Imagine if someone delivered to you a whole box of photos of your grandparents and their friends, with dates and places identified. Wouldn't that be precious? You can browse photo albums already posted online and print them on mugs, calendars, or T-shirts (DesignAShirt: Design your own t-shirt online and receive $5 OFF your order using the coupon code: ILIKEIT )
Or perhaps you have photos of people whom *you do not know*. Perhaps they came from the estate of a deceased relative. If you post the photos online, and give your best guess about the identity of the people, the locations, and the time period, you might find that there are people in your town who can identify the photos for you. But chances are slim that you'll ever find them if you don't post the photos!
Give a gift to posterity
A community scrapbook is both educational and entertaining. It gives everyone a chance to contribute something fun or particularly meaningful from their own lives as a gift to others. It gives each of us a chance to narrate our own versions of history and major events which have impacted our lives, to give a perspective on events and images that no one else can give. It creates a project in which local wisdom can be preserved and transferred from one generation to the next, and myths can be discovered and explained. And it gives our neighbors, our children, and future generations an opportunity to learn from our history, to pause and reflect, and to appreciate precious images which were previously hidden to the world, images which might otherwise be destroyed.
Community scrapbooks are educational
By posting and identifying a "community scrapbook" of photos and memories, we are creating an in-depth look at our towns, our cultures, our ways-of-life, and our changing society.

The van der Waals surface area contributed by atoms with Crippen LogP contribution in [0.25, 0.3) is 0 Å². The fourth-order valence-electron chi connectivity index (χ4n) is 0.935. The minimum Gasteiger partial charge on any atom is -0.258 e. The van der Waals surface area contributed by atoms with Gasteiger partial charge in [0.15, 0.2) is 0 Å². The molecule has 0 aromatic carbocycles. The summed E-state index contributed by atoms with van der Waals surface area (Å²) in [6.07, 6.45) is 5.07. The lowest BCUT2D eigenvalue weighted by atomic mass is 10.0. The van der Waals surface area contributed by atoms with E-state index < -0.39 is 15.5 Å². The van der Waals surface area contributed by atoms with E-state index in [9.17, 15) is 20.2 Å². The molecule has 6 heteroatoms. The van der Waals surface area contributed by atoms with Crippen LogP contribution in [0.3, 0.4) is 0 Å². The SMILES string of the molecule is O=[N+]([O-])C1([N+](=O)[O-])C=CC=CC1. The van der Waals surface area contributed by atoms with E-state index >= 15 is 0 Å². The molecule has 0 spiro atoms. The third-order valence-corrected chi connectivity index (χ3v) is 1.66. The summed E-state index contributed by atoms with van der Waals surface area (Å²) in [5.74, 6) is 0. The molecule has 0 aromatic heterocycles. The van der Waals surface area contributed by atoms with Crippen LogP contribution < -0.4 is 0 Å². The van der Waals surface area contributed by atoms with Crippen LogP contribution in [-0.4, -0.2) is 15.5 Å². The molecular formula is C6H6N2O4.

For example, a string of photos of the same street over many decades reveals the steady pace of progress, community growth/decline, and revitalization. Children will be amazed at the similarities and differences between people living in the early 1900's and people today!
How to create a new community scrapbook
If you would like to create a "community scrapbook" or a personal "family photo album" on CWIRE, simply email your inquiry to the Photo Editor. Share pictures of your forefathers, your family traditions, holidays and community events, and pictures/artwork which portrays life in your town (then and now). Write a brief description of each one to make them more informative/interesting to others. Or, get creative and tell a little story or memory from each photo.
If you represent a business, posting photos is like posting a free advertisement. Anyone can do it -- up to 10 images for free!
However, if you would like prominent placement of your company logo and/or photos in a particular scrapbook, or if you would like to place banner advertising in a particular scrapbook, please consider one of the following levels of sponsorship:
(Note: Nonprofit organizations may contribute photos and publicity instead of cash.) Please contact Robert Marston to schedule a time to discuss a scrapbook project and underwriting/sponsorship opportunities. We appreciate your support!
Please tell us what you think of the Community Photo Albums on CWIRE.COM!
Please report errors, omissions, or technical
CWIRE supports local charities by 1) helping them to create and promote
independent websites, 2) promoting their events, 3) syndicating their newsletters and
press releases, and 4) recruiting volunteers and donors in the nearby Los Angeles area.
Please support CWIRE by advertising with us (or supporting those who do), by referring
new merchants, by sending us information to post, and by telling others about CWIRE.